Building and saving souls, book by book

By David Denby
Published by Henry Holt, 288 pages, $30

One of the worst moments for the college English teacher getting to know his students in the first days of the semester is the encounter with a student who has never read a book. Yes, he has survived grammar school and high school and been accepted by the college, but either the young man's schools have been highly irresponsible or he is a master faker, bluffing his way through courses on SparkNotes and mouthing what he's heard secondhand. Probably both.

Tragically, that student is not alone. In my travels with the editors of Conversations on Jesuit Higher Education, I've asked groups of college students what they have read, and they struggle to name a book or author who has had an impact. It's as if the digital social media monster -- the TV-cellphone-Facebook-computer combo -- has swallowed their brains.

In 1991, David Denby, former film critic for The New Yorker, returned to Columbia University to master for the second time its famous course on history's literary masterpieces -- from Homer to Augustine to Woolf -- and in 1996 shared the experience in The Great Books. Recently, he descended upon three very different New York and Connecticut high schools. For a year, he sat in on three remarkable teachers who coached, battered, exhorted and inspired their sophomores not only to read Hawthorne, Shakespeare and Fitzgerald, but to talk about them with excitement. Reading changed their minds about what is important in life.

Denby focuses on Beacon, in New York City; Mamaroneck, in wealthy Westchester County, N.Y.; and Hillhouse, in New Haven, Conn., each with its own strategy for a common goal: transform distracted, self-centered, sometimes antagonistic 15-year-olds into not just "readers," but teenaged intellectuals confronting contemporary violence and social decay with moral eyes and hearts.

Beacon's enrollment was 52 percent white, 24 percent Hispanic, 16 percent African-American, and 5 percent Asian. Having taught both William Faulkner's A Rose for Emily and Nathaniel Hawthorne's The Minister's Black Veil, I was seized in my curiosity: How would Manhattan adolescents absorb one story of a woman who has slept with the corpse of her lover for years, and another where a 1730s New England preacher, without explanation, hides his face from his congregation until he forces those gathered at his death bed to confront the evil their own "veils" hide?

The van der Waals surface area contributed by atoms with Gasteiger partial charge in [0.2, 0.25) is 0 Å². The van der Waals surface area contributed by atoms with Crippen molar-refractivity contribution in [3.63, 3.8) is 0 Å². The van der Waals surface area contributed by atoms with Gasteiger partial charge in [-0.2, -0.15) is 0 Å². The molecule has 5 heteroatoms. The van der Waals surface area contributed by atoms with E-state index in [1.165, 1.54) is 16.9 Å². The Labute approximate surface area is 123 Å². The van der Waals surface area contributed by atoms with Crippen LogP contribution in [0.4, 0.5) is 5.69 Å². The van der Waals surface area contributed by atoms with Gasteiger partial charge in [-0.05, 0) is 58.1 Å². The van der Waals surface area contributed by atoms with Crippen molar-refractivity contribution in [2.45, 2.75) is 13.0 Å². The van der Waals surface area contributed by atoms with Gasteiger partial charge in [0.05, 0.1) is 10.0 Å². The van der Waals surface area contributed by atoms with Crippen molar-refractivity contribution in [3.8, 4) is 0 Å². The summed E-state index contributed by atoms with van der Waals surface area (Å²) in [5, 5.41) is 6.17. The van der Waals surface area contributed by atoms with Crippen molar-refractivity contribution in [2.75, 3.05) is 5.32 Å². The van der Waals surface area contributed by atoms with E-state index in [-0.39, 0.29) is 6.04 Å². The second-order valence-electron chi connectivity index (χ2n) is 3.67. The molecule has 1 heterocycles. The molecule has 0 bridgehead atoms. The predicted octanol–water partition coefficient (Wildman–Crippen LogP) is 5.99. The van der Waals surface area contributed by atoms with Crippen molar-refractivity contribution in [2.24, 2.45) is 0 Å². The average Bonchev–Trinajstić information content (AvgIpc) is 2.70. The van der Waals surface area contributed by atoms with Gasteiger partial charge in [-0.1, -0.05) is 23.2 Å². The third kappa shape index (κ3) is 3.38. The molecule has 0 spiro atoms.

Confronted with Sylvia Plath's poetry and suicide, the students read her poems aloud. Their teacher, Sean Leon, ex-Catholic son of an Irish Catholic family, is forcing the students to reveal themselves, both anonymously and in fierce discussion, and to bind themselves together in trust.

Whereas Beacon students had to compete to get in, Mamaroneck, in a wealthy country club suburb, accepts everybody. But it had one big problem. Students didn't like to read; about 20 percent of them read the literature assigned.

Mamaroneck's response was to let students choose their own books. Let them read pop stuff to break their resistance, then gradually lead them to real literature. Some got caught up in reading competitions, and by the end of the year were reading on two levels -- Shakespeare as a core text and Laura Hillenbrand's Unbroken for fun.

The toughest challenge was Hillhouse, rated as the worst-performing high school in New Haven and one of the worst in the state of Connecticut. Seventy-six percent of the students were African-American, 20 percent Hispanic and 2 percent white.

Jessica Zelenski was convinced they needed literature. With missionary zeal, she told herself, "Maybe they will enjoy life more if I can get them reading."

Poverty was responsible for the knowledge gap. Students lived in large chaotic families where fathers and stepfathers and mothers' boyfriends were coming and going. Some had fathers or brothers in prison. The New Haven School District declined to hire a pre-college adviser. Seventy percent would leave four-year colleges by the end of sophomore year.

Nevertheless, Zelenski was convinced these 14-year-olds needed literature to live. The class loved Ernest Hemingway's The Short Happy Life of Francis Macomber, so she had them write short papers in the voice of characters in the story and then read their essays aloud in discussion. They formed groups and read both alone and together, "the lines of sympathy going out to one another, enfolding the characters and dilemmas they read about."

By the end of the year, "they had learned to master one of literature's gifts, the ability to get out of themselves and enter into other people's lives."

In the final semester, Denby returned to Beacon and to Leon pushing his students into adulthood with Fyodor Dostoevsky's bleak and demanding Notes from the Underground. By now, the students have been conditioned to burst out with their deepest feelings, to spill their secrets. One girl blurts, "I hate this school. I tried to kill myself."

Leon's final exam consists of original dramas, inspired by their reading, which their young authors read aloud.

Perhaps like any teacher reading Lit Up, I found myself wishing Catcher in the Rye, A Separate Peace and All Quiet on the Western Front were in the syllabus, but I remained in awe of Denby and his struggling teachers.

Denby gives us a book that every teacher who cares about -- loves -- his or her pupils must read. It is a classic tribute to those who have declared war on student laziness, evasiveness and ignorance, who are building and saving souls. Teachers who will pull them back from the TV screens, social networking and other obsessions of teenage life and lead them into an adult world of literature and love.

[Jesuit Fr. Raymond A. Schroth, literary editor of America, has taught at one high school and seven universities.]

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